Table 2 presents the descriptive statistics for each study. Across all studies, we analyzed data from 178 participants, 51.4% (91/178) of which were women and 48.6% (87/178) of which were men, with a mean age of 29.25 (SD 10.51; range 19-66) years and an average BMI of 23.23 (SD 3.1; range 17.1-32.4) kg/m2. Across all studies, participants received a total of 10,771 EMA prompts, which was 60.5 (SD 26.5) EMA prompts per participant. On average, participants answered 54.63 (SD 26.32%; range 4.6-100) of the EMA prompts. According to the accelerometer recordings, participants wore the accelerometer 13.96 (SD 1.41; range 10.2-18.6) hours per day. Of that wear time, participants spent an average of 9.5 (SD 1.74; range 5.49-16.57) hours per day in a sitting or lying position. Our data revealed that 29.3% (5061/17,278) of sedentary bouts were classified as moderate-to-long (2488/17,278, 14.4%) and long bouts (2574/17,278, 14.9%); on average, there were 7.67 (SD 1.91; range 1-13) sedentary bouts of ≥ 20 minutes per participant per day.

    Table 2. Participants' characteristics (N=178).
    View this table

    Accuracy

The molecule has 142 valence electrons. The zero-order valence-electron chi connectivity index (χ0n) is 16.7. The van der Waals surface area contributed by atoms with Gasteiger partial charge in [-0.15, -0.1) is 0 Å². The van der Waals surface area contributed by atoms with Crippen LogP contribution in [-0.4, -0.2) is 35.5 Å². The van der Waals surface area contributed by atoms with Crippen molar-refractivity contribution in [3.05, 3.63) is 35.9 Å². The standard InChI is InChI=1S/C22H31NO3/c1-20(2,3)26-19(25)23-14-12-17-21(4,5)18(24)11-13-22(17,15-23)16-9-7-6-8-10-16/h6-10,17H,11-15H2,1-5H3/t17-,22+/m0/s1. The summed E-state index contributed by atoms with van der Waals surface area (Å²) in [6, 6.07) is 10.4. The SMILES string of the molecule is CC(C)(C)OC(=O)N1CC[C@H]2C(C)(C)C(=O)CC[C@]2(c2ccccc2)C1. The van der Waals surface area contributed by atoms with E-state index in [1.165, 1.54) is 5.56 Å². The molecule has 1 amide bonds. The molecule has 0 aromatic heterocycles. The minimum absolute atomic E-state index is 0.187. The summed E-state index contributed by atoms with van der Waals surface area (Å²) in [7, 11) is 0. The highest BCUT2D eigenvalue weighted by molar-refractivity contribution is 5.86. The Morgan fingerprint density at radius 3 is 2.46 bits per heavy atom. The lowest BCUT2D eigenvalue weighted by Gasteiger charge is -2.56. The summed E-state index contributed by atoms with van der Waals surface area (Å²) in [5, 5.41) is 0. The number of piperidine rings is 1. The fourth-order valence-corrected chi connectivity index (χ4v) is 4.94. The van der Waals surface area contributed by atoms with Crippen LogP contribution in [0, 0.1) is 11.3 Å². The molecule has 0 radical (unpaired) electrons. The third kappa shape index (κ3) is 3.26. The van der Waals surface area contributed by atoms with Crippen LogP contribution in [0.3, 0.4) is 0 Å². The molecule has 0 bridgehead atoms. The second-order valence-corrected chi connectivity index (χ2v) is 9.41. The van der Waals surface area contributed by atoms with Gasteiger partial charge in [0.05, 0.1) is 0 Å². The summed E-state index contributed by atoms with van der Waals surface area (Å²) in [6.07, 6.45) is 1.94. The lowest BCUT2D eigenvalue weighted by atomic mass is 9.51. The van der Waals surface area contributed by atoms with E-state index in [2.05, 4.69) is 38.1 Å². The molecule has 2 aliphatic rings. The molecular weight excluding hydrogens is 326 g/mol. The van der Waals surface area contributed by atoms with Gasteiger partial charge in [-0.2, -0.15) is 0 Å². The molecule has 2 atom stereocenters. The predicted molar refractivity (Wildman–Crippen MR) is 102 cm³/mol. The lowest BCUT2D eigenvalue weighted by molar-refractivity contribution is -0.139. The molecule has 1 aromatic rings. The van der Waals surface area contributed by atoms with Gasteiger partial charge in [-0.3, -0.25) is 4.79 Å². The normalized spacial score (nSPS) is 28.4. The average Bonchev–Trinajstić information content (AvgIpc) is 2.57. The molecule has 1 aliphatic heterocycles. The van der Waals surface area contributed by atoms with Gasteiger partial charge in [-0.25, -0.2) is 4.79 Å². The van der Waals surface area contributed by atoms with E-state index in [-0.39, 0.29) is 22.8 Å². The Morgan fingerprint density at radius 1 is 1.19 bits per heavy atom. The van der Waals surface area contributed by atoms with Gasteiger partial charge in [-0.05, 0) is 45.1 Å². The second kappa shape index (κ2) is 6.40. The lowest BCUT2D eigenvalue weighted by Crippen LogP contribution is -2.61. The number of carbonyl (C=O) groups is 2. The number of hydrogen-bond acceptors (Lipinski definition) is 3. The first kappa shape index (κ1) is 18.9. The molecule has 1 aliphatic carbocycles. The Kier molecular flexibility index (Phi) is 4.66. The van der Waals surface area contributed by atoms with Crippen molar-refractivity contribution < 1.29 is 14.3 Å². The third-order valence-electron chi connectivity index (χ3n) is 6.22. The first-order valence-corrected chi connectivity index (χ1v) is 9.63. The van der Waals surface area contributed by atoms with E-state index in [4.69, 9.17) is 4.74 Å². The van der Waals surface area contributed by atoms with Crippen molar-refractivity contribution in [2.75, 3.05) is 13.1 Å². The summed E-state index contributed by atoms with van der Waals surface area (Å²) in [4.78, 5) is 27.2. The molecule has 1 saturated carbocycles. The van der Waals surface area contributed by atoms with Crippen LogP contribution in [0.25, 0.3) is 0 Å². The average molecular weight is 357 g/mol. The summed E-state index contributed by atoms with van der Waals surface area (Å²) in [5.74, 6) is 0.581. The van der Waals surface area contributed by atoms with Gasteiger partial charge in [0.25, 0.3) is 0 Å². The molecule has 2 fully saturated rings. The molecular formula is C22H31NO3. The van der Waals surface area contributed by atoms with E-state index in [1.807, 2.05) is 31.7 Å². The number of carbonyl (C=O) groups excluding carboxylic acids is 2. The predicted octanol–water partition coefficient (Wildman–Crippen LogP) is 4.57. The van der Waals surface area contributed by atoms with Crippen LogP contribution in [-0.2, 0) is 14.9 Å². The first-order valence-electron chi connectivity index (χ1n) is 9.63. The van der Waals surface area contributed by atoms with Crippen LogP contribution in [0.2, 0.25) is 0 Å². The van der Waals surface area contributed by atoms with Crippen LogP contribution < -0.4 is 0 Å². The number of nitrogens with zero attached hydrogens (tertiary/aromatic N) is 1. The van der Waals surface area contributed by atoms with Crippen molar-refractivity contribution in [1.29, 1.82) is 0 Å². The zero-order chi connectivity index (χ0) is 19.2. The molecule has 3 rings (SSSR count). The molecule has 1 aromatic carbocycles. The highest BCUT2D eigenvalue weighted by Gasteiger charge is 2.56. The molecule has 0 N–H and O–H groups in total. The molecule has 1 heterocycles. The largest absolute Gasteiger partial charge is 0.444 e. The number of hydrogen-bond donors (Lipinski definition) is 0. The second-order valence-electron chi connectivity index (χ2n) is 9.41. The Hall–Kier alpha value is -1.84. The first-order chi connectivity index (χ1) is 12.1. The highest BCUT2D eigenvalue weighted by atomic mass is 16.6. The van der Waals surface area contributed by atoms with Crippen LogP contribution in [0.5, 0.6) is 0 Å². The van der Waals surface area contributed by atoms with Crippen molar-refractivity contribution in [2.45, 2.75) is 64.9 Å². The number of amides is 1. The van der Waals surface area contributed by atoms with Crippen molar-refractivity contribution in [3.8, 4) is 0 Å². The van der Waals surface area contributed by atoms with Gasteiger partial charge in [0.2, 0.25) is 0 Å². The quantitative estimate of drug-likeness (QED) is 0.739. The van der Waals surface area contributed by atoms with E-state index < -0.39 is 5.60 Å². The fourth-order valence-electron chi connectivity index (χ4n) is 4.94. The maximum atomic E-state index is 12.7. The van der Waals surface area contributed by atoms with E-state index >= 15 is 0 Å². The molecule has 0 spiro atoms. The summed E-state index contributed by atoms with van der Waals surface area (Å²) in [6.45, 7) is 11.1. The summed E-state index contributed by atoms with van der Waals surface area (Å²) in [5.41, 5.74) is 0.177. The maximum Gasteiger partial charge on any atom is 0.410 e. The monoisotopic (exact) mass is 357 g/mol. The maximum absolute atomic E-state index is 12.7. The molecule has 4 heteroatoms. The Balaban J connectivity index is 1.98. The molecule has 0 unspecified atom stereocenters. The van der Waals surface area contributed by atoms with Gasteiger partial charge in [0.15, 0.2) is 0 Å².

Figure 3 provides a comprehensive overview of the number of accelerometer-recorded sedentary bouts (represented by the black dots on the left side of the figure) as well as a comprehensive overview of the number of bouts that triggered sedentary behavior–triggered EMA (represented by the red dots on the right side of the figure). As a result of a 40-minute time-out trigger in study 1, compared to a 20-minute time-out trigger in studies 2 and 3, there were fewer triggered bouts (red dots) in study 1 than in studies 2 and 3. Moreover, Figure 3 illustrates that the occurrence of sedentary bouts (≥ 20 minutes) is widespread over the day, from morning to evening, in all 3 studies. Overall, 5063 moderate-to-long and long sedentary bouts (≥ 20 minutes) were recorded via accelerometer (Table 3); 11% (559/5057) of these bouts were excluded from the analyses because they occurred prior to or after the study period (ie, 7:30 am - 9:30 pm in study 1, and 6 am - 10 pm in studies 2 and 3). Furthermore, since we implemented a sedentary trigger of ≥ 30 minutes in Study 1, we excluded 32% (464/1450) bouts with a length between 20 and 29 minutes. This resulted in a final number of 4034 sedentary bouts, which could potentially trigger sedentary behavior–triggered EMA. The accuracy calculation revealed that 82.77% (3339/4034) of all possible prompts were triggered. Table 3 summarizes the accuracy on a study level.